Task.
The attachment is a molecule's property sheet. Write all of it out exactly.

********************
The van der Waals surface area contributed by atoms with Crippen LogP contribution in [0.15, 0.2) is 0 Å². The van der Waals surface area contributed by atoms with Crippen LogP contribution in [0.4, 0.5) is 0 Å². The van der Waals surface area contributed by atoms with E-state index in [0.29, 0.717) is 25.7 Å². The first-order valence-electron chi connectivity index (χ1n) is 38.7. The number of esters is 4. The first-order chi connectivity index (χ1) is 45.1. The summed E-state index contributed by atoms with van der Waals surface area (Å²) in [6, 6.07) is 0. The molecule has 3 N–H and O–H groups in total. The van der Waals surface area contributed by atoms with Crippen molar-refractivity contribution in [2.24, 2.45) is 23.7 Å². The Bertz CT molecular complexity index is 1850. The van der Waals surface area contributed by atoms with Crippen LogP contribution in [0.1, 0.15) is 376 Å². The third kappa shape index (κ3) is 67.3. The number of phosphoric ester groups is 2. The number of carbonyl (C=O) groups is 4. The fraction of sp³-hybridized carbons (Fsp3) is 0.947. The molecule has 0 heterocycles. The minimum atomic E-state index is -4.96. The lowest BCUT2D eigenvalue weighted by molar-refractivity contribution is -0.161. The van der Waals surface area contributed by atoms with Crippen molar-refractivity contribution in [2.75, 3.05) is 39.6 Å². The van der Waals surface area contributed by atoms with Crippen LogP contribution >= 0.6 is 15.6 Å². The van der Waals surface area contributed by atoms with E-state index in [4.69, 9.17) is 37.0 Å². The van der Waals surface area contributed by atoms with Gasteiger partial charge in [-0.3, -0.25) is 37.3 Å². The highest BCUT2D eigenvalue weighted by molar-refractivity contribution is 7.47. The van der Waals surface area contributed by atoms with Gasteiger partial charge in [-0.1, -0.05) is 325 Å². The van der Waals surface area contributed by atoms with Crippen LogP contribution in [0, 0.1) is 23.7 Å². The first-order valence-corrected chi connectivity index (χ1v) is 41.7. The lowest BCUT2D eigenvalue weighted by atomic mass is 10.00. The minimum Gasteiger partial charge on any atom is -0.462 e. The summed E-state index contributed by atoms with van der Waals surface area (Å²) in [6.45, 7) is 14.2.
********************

The van der Waals surface area contributed by atoms with Crippen LogP contribution in [0.15, 0.2) is 0 Å². The van der Waals surface area contributed by atoms with Crippen LogP contribution in [0.4, 0.5) is 0 Å². The van der Waals surface area contributed by atoms with E-state index in [0.29, 0.717) is 25.7 Å². The first-order valence-electron chi connectivity index (χ1n) is 38.7. The number of esters is 4. The first-order chi connectivity index (χ1) is 45.1. The summed E-state index contributed by atoms with van der Waals surface area (Å²) in [6, 6.07) is 0. The molecule has 3 N–H and O–H groups in total. The van der Waals surface area contributed by atoms with Crippen molar-refractivity contribution in [2.24, 2.45) is 23.7 Å². The Bertz CT molecular complexity index is 1850. The van der Waals surface area contributed by atoms with Crippen LogP contribution in [0.1, 0.15) is 376 Å². The third kappa shape index (κ3) is 67.3. The number of phosphoric ester groups is 2. The number of carbonyl (C=O) groups is 4. The fraction of sp³-hybridized carbons (Fsp3) is 0.947. The molecule has 0 heterocycles. The minimum atomic E-state index is -4.96. The lowest BCUT2D eigenvalue weighted by molar-refractivity contribution is -0.161. The van der Waals surface area contributed by atoms with Crippen molar-refractivity contribution in [2.75, 3.05) is 39.6 Å². The van der Waals surface area contributed by atoms with Crippen LogP contribution >= 0.6 is 15.6 Å². The van der Waals surface area contributed by atoms with E-state index in [4.69, 9.17) is 37.0 Å². The van der Waals surface area contributed by atoms with Gasteiger partial charge in [-0.3, -0.25) is 37.3 Å². The highest BCUT2D eigenvalue weighted by molar-refractivity contribution is 7.47. The van der Waals surface area contributed by atoms with Gasteiger partial charge in [-0.1, -0.05) is 325 Å². The van der Waals surface area contributed by atoms with Crippen LogP contribution in [0, 0.1) is 23.7 Å². The first-order valence-corrected chi connectivity index (χ1v) is 41.7. The lowest BCUT2D eigenvalue weighted by atomic mass is 10.00. The minimum Gasteiger partial charge on any atom is -0.462 e. The summed E-state index contributed by atoms with van der Waals surface area (Å²) in [6.45, 7) is 14.2.